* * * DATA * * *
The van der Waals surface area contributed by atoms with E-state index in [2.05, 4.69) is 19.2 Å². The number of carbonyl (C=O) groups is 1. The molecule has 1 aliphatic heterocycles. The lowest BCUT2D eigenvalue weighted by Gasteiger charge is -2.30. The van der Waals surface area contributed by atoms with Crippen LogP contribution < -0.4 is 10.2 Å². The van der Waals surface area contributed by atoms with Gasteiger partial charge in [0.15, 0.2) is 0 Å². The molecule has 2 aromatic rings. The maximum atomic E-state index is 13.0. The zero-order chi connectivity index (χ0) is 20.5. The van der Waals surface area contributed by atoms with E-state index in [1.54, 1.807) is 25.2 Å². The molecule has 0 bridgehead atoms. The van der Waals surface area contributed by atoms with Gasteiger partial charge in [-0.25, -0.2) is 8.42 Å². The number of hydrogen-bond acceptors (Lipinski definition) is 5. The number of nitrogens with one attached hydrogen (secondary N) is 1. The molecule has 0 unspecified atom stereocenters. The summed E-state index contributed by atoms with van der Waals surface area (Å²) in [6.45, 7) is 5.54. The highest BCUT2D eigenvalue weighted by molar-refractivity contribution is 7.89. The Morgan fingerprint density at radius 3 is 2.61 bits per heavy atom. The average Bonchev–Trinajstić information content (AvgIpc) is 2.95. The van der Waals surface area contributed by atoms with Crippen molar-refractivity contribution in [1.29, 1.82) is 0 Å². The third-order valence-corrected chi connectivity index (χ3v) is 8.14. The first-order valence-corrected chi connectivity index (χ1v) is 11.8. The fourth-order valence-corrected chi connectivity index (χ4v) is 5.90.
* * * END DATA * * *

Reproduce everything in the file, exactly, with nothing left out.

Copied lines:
The van der Waals surface area contributed by atoms with E-state index in [2.05, 4.69) is 19.2 Å². The number of carbonyl (C=O) groups is 1. The molecule has 1 aliphatic heterocycles. The lowest BCUT2D eigenvalue weighted by Gasteiger charge is -2.30. The van der Waals surface area contributed by atoms with Crippen LogP contribution < -0.4 is 10.2 Å². The van der Waals surface area contributed by atoms with Gasteiger partial charge in [0.15, 0.2) is 0 Å². The molecule has 2 aromatic rings. The maximum atomic E-state index is 13.0. The zero-order chi connectivity index (χ0) is 20.5. The van der Waals surface area contributed by atoms with E-state index in [1.54, 1.807) is 25.2 Å². The molecule has 0 bridgehead atoms. The van der Waals surface area contributed by atoms with Gasteiger partial charge in [-0.25, -0.2) is 8.42 Å². The number of hydrogen-bond acceptors (Lipinski definition) is 5. The number of nitrogens with one attached hydrogen (secondary N) is 1. The molecule has 0 unspecified atom stereocenters. The summed E-state index contributed by atoms with van der Waals surface area (Å²) in [6.45, 7) is 5.54. The highest BCUT2D eigenvalue weighted by molar-refractivity contribution is 7.89. The Morgan fingerprint density at radius 3 is 2.61 bits per heavy atom. The average Bonchev–Trinajstić information content (AvgIpc) is 2.95. The van der Waals surface area contributed by atoms with Crippen molar-refractivity contribution in [1.29, 1.82) is 0 Å². The third-order valence-corrected chi connectivity index (χ3v) is 8.14. The first-order valence-corrected chi connectivity index (χ1v) is 11.8. The fourth-order valence-corrected chi connectivity index (χ4v) is 5.90.